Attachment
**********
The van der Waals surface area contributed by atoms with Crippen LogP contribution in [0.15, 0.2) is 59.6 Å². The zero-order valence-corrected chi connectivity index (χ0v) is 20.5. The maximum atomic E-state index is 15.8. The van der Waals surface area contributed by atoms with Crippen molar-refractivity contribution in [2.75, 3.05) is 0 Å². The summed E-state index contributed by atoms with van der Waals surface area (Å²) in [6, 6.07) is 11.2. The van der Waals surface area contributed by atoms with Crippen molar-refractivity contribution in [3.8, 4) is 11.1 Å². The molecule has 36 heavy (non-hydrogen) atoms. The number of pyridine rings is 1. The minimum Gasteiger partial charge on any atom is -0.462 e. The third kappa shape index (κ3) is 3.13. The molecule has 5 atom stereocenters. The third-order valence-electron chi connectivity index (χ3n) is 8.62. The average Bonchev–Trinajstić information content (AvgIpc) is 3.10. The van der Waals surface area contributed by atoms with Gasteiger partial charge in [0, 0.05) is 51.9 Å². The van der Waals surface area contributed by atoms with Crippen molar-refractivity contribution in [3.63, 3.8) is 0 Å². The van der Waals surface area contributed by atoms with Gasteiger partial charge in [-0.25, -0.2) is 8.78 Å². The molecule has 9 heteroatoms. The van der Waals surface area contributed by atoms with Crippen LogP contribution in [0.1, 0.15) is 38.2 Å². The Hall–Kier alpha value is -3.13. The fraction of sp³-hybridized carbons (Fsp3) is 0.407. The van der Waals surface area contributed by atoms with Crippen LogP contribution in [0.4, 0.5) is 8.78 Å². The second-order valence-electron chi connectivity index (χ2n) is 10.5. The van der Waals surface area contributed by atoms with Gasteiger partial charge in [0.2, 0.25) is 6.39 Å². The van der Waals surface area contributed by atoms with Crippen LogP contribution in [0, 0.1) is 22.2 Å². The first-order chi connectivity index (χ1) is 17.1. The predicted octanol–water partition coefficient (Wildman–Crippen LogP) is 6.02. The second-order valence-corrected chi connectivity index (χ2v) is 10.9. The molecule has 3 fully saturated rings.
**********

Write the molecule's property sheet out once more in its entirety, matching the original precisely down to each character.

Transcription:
The van der Waals surface area contributed by atoms with Crippen LogP contribution in [0.15, 0.2) is 59.6 Å². The zero-order valence-corrected chi connectivity index (χ0v) is 20.5. The maximum atomic E-state index is 15.8. The van der Waals surface area contributed by atoms with Crippen molar-refractivity contribution in [2.75, 3.05) is 0 Å². The summed E-state index contributed by atoms with van der Waals surface area (Å²) in [6, 6.07) is 11.2. The van der Waals surface area contributed by atoms with Crippen molar-refractivity contribution in [3.8, 4) is 11.1 Å². The molecule has 36 heavy (non-hydrogen) atoms. The number of pyridine rings is 1. The minimum Gasteiger partial charge on any atom is -0.462 e. The third kappa shape index (κ3) is 3.13. The molecule has 5 atom stereocenters. The third-order valence-electron chi connectivity index (χ3n) is 8.62. The average Bonchev–Trinajstić information content (AvgIpc) is 3.10. The van der Waals surface area contributed by atoms with Gasteiger partial charge in [0, 0.05) is 51.9 Å². The van der Waals surface area contributed by atoms with Crippen molar-refractivity contribution in [3.63, 3.8) is 0 Å². The van der Waals surface area contributed by atoms with Gasteiger partial charge in [-0.25, -0.2) is 8.78 Å². The molecule has 9 heteroatoms. The van der Waals surface area contributed by atoms with Crippen LogP contribution in [0.1, 0.15) is 38.2 Å². The Hall–Kier alpha value is -3.13. The fraction of sp³-hybridized carbons (Fsp3) is 0.407. The van der Waals surface area contributed by atoms with Crippen LogP contribution in [0.4, 0.5) is 8.78 Å². The second-order valence-electron chi connectivity index (χ2n) is 10.5. The van der Waals surface area contributed by atoms with Gasteiger partial charge in [0.2, 0.25) is 6.39 Å². The van der Waals surface area contributed by atoms with Crippen LogP contribution in [0, 0.1) is 22.2 Å². The first-order chi connectivity index (χ1) is 17.1. The predicted octanol–water partition coefficient (Wildman–Crippen LogP) is 6.02. The second-order valence-corrected chi connectivity index (χ2v) is 10.9. The molecule has 3 fully saturated rings.